Police Scotland’s chief constable has admitted that the force is “institutionally racist and discriminatory”.
Sir Iain Livingstone, who is set to retire later this year, said prejudice and bad behaviour within policing was “rightly of great concern and is utterly condemned”.
Speaking at a meeting of the Scottish Police Authority on Thursday morning, Sir Iain said the right thing to do as chief constable is to “clearly state that institutional racism, sexism, misogyny and discrimination exist”.
He added: “Police Scotland is institutionally racist and discriminatory.
“Publicly acknowledging these institutional issues exist is essential to our absolute commitment to championing equality and becoming an anti-racist service.
“It is also critical to our determination to lead wider change in society.
“Prejudice and bad behaviour within policing, as highlighted by court and conduct cases, various independent reviews and by listening to our own officers and staff over recent years, is rightly of great concern and is utterly condemned.”
Sir Iain stressed that his admission did not mean that individual officers or staff were racist or sexist.
He said: “I have great confidence in the character and values of our people. I am proud of Police Scotland and I am proud of my colleagues, proud of my officers and staff.
“So I know and have shared the reservations and concerns about acknowledging that institutional discrimination exists in policing.”
Sir Iain, who has been an officer for three decades and held the position of chief constable for six years, admitted that people from different backgrounds or with different requirements “don’t always get the service that is their right”.
He said that was also true for the force’s own officers and staff.
Sir Iain said there “is no place” in Police Scotland for those who reject the force’s values and standards, noting there has been “rigorous recruitment; enhanced vetting; more visible conduct outcomes; and a focus on prevention”.
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The chief constable also put the “onus” on the force to rid itself of institutional racism.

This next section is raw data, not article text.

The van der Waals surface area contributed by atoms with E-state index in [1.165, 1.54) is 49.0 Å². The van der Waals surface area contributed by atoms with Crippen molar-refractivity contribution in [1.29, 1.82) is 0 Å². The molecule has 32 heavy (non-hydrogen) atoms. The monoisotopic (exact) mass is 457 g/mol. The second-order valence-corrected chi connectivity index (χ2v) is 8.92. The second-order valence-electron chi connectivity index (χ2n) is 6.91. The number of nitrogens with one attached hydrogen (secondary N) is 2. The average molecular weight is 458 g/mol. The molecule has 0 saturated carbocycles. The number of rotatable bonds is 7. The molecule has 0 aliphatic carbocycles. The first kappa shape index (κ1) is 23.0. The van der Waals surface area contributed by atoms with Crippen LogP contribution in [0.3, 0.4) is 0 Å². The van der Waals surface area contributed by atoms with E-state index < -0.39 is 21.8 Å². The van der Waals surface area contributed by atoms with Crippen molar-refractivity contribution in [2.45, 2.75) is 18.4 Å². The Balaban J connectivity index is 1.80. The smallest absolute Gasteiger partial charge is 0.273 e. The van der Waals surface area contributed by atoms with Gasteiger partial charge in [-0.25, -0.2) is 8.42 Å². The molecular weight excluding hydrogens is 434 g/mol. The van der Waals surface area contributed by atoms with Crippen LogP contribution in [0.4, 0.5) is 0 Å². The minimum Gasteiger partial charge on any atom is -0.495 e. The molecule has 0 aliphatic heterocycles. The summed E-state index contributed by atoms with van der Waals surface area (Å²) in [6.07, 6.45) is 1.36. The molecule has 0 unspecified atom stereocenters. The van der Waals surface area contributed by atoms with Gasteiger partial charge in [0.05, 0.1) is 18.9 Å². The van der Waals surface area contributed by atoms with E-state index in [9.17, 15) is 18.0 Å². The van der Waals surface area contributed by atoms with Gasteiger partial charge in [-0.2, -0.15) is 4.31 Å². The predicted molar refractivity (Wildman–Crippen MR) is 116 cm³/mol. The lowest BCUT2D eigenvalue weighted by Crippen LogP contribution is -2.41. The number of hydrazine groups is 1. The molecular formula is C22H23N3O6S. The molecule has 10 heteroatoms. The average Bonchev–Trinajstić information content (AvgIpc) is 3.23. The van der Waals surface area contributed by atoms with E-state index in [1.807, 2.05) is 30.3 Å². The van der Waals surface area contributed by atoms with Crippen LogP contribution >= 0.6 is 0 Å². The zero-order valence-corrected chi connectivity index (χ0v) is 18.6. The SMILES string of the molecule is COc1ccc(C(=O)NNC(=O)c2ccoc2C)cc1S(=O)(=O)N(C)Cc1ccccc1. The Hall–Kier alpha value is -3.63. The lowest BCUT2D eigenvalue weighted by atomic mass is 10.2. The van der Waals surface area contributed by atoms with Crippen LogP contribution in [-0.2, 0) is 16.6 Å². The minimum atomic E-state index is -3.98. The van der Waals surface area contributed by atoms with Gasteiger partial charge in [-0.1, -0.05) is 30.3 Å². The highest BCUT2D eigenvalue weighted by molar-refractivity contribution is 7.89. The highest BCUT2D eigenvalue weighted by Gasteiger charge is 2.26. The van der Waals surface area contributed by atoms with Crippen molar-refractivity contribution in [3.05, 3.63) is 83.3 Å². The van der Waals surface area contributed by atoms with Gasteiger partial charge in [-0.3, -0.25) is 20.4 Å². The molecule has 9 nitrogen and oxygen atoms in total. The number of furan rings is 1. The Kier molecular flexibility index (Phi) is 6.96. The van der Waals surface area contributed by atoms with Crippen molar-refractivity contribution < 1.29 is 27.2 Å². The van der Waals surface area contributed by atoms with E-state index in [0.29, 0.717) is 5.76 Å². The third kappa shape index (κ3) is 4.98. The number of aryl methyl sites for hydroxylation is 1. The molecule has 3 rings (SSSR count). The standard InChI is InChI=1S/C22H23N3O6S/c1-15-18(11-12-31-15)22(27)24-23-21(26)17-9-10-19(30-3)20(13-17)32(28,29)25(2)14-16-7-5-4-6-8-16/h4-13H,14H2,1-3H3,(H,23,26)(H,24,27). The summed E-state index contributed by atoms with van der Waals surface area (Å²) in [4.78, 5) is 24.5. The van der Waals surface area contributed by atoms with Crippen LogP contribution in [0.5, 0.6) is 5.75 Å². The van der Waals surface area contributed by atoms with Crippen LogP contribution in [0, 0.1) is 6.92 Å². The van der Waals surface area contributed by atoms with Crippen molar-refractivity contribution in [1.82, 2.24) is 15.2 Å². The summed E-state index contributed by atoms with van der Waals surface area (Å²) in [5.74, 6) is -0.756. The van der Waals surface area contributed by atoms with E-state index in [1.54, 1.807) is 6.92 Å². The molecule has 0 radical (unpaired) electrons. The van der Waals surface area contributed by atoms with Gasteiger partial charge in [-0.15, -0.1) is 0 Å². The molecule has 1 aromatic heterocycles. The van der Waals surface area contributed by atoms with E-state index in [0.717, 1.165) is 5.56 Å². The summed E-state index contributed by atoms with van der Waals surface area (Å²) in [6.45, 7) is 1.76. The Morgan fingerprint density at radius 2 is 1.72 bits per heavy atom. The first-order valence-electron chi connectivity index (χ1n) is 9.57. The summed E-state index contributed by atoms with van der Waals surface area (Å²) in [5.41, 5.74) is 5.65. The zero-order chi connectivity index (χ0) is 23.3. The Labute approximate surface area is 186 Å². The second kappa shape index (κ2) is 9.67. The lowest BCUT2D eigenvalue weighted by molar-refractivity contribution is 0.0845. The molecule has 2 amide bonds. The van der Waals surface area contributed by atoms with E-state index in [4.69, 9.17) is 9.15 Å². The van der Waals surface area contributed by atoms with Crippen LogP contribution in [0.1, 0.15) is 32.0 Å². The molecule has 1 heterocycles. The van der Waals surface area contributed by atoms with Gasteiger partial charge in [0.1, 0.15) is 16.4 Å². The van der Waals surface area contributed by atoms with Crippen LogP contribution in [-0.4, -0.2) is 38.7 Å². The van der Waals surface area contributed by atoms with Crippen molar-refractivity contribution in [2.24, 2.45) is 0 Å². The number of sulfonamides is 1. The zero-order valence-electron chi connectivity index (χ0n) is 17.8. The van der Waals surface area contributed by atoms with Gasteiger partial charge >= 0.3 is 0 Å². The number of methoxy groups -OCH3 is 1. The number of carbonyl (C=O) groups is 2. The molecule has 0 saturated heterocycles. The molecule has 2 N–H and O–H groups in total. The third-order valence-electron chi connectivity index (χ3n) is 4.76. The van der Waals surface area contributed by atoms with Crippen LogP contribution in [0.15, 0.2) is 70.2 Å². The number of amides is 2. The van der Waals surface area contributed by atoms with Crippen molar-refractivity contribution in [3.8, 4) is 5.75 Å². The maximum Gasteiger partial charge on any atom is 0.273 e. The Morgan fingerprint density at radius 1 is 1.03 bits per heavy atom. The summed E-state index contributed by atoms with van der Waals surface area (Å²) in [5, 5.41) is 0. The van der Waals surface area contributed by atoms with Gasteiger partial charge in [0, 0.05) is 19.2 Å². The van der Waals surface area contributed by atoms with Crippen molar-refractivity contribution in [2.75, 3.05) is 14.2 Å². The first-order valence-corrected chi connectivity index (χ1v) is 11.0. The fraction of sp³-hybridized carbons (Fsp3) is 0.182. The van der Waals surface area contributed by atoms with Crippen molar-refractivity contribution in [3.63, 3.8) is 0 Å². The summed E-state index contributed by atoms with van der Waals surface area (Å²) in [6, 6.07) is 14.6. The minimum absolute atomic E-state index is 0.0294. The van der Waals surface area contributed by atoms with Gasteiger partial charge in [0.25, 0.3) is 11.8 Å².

Sir Iain said: “A candid, clear assessment of institutional discrimination means recognising our absolute duty to provide just and effective policing for all according to their specific needs and circumstances.
“It also requires identifying and removing the deep-rooted barriers to achieving this.
“These are necessary steps to progress the commitment that Police Scotland will be anti-racist; a personal commitment I made to my fellow citizens at the commencement of the public inquiry into the death of Sheku Bayoh. And, as a commitment to the people of Scotland, it is also a commitment to Sheku Bayoh’s family and loved ones.
“The onus is on us, the police service, to address gaps and challenge bias, known or unwitting, at every level, wherever bias occurs, to maintain and build confidence with all communities.”
Sir Iain added that understanding and recognising institutional racism and discrimination will help lead the “necessary change” in the force and “contribute to change across society”.
He said that Scotland as a whole must join the mission to “eradicate discrimination”.
Sir Iain added: “The police service of Scotland is committed [to] that mission, committed to ensuring our police service, your police service and institutions are, together with the people of Scotland, building fairness, equality and justice.”
At First Minister’s Questions later on Thursday, Humza Yousaf commended Sir Iain for his statement.
He said: “That is the first step that is required in order to then dismantle those institutional and structural barriers that exist.”
Mr Yousaf added: “As a person of colour, the statement from the chief constable is monumental, historic.”